Annual thought leader forum tackles bot sprawl, “creepy” customization, and the surprising virtues of AI that’s boring and small.
At VentureBeat’s Transform 2019 conference in San Francisco, a wide array of speakers explored progress in artificial intelligence, implementation difficulties and prospects for the future. Among the most useful insights:
Challenges Scaling and Managing a Bot Workforce
Consumer vice president of CenturyLink, Brian Bond, spoke on the challenges of scaling and managing a bot workforce. The telecom giant has purchased netAura, Level 3 Communications and SEAL Consulting in the past three years. The result: a myriad of different applications and solutions for similar processes. Instead of using humans to copy and paste data across platforms, CenturyLink used Robotic Process Automation (RPA) for quicker and cheaper turnaround.
While it found the first few bot implementations easy, it started to run into problems as the workforce scaled. It implemented a stage-gate process, to better manage bot approval, creation and review. They also created an analysis system that logged how many times a bot had run per month and money saved, which allowed management to further review the bot’s success or failure.
Also learned along the way: keeping talent in-house and building proprietary applications when necessary to reduce long-term costs. PD Singh, head of AI at UiPath, said process analytics capabilities are essential for companies to see how much each bot is costing them, and if it’s worth keeping the bot in operation.
Finding Middle Ground with Customization
The consensus, at least with social media, is customization is the best way to improve user retention and engagement. Facebook, through its own News Feed and Instagram, employs an algorithm that shows the most important things first, tailored to the user’s preferences. Google and Amazon also use forms of personalization for searching, browsing, and shopping.
While these tools have seen the company’s improve engagement in the past, Chris Williams, chief product officer at iHeartMedia, said the focus needs to be on transparency and customer satisfaction. TGI Fridays senior director for digital, Chris Hansen, said personalization needs to not come off as “creepy” to be successful.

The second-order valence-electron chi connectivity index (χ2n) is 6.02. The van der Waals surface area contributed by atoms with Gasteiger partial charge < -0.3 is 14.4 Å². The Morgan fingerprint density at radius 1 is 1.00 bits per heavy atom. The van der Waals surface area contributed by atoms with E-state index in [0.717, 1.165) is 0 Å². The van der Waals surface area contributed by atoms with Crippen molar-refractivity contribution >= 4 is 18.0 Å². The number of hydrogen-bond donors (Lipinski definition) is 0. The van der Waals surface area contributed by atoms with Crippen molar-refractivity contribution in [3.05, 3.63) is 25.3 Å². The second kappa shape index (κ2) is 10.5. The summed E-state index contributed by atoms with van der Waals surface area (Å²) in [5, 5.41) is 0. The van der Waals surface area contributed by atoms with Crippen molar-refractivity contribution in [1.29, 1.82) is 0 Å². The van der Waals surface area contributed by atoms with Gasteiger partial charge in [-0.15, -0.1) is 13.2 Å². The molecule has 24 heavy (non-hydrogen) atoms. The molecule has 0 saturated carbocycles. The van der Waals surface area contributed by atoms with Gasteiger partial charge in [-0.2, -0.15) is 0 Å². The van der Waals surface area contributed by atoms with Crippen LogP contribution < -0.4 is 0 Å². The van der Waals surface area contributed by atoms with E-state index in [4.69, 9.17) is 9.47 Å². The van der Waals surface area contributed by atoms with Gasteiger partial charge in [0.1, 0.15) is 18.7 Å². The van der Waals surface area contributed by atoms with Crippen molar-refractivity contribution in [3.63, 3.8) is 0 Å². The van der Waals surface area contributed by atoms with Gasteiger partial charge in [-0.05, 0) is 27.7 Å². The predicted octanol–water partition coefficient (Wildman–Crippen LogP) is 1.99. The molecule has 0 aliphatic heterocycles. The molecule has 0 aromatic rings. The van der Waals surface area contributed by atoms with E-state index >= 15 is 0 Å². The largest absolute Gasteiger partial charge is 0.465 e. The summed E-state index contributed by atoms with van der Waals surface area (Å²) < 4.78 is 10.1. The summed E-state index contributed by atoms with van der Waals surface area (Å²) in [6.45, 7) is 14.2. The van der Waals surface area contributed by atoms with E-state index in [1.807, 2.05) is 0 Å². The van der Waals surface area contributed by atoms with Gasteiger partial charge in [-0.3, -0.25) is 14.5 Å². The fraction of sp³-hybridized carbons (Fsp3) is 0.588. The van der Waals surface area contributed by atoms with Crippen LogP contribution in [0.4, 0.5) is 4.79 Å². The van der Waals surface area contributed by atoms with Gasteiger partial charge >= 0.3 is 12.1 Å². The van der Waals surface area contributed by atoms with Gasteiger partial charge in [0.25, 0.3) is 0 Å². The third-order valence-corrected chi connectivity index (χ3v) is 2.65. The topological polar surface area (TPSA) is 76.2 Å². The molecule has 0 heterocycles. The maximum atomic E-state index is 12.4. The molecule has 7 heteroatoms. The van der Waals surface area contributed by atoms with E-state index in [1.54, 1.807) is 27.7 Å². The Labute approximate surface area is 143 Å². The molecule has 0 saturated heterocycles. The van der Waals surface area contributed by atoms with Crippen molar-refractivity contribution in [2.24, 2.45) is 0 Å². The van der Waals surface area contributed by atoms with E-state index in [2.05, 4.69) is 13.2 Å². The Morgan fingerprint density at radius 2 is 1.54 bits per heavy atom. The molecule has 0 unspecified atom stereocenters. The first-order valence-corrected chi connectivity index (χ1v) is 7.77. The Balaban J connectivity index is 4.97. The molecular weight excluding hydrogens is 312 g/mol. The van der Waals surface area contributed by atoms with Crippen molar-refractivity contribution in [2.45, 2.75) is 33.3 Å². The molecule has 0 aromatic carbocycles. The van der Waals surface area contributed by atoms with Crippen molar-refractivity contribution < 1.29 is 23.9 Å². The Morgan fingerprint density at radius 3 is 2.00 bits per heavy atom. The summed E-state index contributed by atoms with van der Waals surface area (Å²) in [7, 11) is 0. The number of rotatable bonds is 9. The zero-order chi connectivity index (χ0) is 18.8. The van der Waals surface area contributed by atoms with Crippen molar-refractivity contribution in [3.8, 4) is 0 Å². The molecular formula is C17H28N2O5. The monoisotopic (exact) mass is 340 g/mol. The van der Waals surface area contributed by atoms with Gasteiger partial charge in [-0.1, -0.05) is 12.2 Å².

Facebook was notorious for its “surprise’ updates”, which would change how the News Feed worked for users and advertisers. It has said in the future it will work more closely with advertisers and brands on the future of the social algorithm, to ensure nobody is surprised by future updates.
Start Small with AI Projects
Landing.ai is at the forefront of AI development, headed by Google Brain founder and ex-Baidu exec Andrew Ng, but believes companies need to start small. VP of transformation, Dongyan Wang, explained that most newbies to AI want to automate entire systems, such as a farming corporation in China asking for a self-driving system for tractors, instead of investing time in smaller projects to begin.
This overzealous attitude, among other personnel issues, has led to one-in-four AI projects ending in failure. Instead of building the self-driving system, Landing.ai built an AI system that was able to provide detailed info on the crops, which helped farmers make informed decisions. The application was developed in less than a year and is instantly deployable.
Landing.ai also has a core tenet not to build applications that take away human jobs. Instead, it wants to build applications and services that work alongside humans, improving productivity and performance.
Sometimes Boring ML Beats Flashy AI
Hilary Mason, general manager of machine learning at Cloudera, hopes for a day when business leaders will prioritize boring machine learning, rather than flashy artificial intelligence applications.
“We need to make it about results and outcomes and about using the simple-as-possible approach that will suffice to get you those results and outcomes. If it happens to be mathematically cool, boy, will I be happy, but that’s really not the point,” she said.
Mason, who also founded Fast Forward Labs, said there are too many managers of machine learning programs that misidentify solutions AI provides, to the detriment of their companies. She called on companies to start incorporating more parts of the business into AI development, including non-technical staff like product managers.